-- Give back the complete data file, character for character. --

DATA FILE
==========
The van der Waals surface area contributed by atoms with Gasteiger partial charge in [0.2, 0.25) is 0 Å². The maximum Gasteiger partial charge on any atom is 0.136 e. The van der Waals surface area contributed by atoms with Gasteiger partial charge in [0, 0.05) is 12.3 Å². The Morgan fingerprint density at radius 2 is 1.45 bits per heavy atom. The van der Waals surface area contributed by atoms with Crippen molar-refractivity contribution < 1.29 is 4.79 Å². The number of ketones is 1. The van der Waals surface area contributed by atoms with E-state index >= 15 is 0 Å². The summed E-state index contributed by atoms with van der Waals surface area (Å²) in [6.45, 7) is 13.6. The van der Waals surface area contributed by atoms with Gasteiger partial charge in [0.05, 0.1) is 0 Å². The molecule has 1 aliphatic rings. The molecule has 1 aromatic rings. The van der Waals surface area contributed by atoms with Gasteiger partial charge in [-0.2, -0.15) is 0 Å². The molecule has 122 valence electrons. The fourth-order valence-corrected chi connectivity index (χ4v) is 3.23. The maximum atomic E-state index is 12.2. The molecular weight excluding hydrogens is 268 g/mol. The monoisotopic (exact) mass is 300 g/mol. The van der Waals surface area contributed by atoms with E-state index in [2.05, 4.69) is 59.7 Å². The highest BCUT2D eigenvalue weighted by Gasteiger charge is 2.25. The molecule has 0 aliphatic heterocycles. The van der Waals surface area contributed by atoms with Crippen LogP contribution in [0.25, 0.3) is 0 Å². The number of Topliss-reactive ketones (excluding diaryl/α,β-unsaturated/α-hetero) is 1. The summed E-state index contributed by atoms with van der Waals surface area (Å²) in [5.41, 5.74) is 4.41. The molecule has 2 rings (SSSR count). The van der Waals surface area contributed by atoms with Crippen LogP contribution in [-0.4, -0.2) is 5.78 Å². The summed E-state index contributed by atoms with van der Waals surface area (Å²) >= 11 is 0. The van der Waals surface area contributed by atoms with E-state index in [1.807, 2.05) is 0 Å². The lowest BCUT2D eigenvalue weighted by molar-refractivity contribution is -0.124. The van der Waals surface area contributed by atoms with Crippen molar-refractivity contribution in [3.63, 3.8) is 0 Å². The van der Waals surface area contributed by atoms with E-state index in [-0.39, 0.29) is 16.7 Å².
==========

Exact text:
The van der Waals surface area contributed by atoms with Gasteiger partial charge in [0.2, 0.25) is 0 Å². The maximum Gasteiger partial charge on any atom is 0.136 e. The van der Waals surface area contributed by atoms with Gasteiger partial charge in [0, 0.05) is 12.3 Å². The Morgan fingerprint density at radius 2 is 1.45 bits per heavy atom. The van der Waals surface area contributed by atoms with Crippen molar-refractivity contribution < 1.29 is 4.79 Å². The number of ketones is 1. The van der Waals surface area contributed by atoms with E-state index >= 15 is 0 Å². The summed E-state index contributed by atoms with van der Waals surface area (Å²) in [6.45, 7) is 13.6. The van der Waals surface area contributed by atoms with Gasteiger partial charge in [0.05, 0.1) is 0 Å². The molecule has 1 aliphatic rings. The molecule has 1 aromatic rings. The van der Waals surface area contributed by atoms with Gasteiger partial charge in [-0.2, -0.15) is 0 Å². The molecule has 122 valence electrons. The fourth-order valence-corrected chi connectivity index (χ4v) is 3.23. The maximum atomic E-state index is 12.2. The molecular weight excluding hydrogens is 268 g/mol. The monoisotopic (exact) mass is 300 g/mol. The van der Waals surface area contributed by atoms with E-state index in [2.05, 4.69) is 59.7 Å². The highest BCUT2D eigenvalue weighted by Gasteiger charge is 2.25. The molecule has 0 aliphatic heterocycles. The van der Waals surface area contributed by atoms with Crippen LogP contribution in [0.25, 0.3) is 0 Å². The number of Topliss-reactive ketones (excluding diaryl/α,β-unsaturated/α-hetero) is 1. The summed E-state index contributed by atoms with van der Waals surface area (Å²) in [5.41, 5.74) is 4.41. The molecule has 2 rings (SSSR count). The van der Waals surface area contributed by atoms with Crippen LogP contribution in [-0.4, -0.2) is 5.78 Å². The summed E-state index contributed by atoms with van der Waals surface area (Å²) >= 11 is 0. The van der Waals surface area contributed by atoms with E-state index in [1.807, 2.05) is 0 Å². The lowest BCUT2D eigenvalue weighted by molar-refractivity contribution is -0.124. The van der Waals surface area contributed by atoms with Crippen molar-refractivity contribution in [3.63, 3.8) is 0 Å². The van der Waals surface area contributed by atoms with E-state index in [-0.39, 0.29) is 16.7 Å².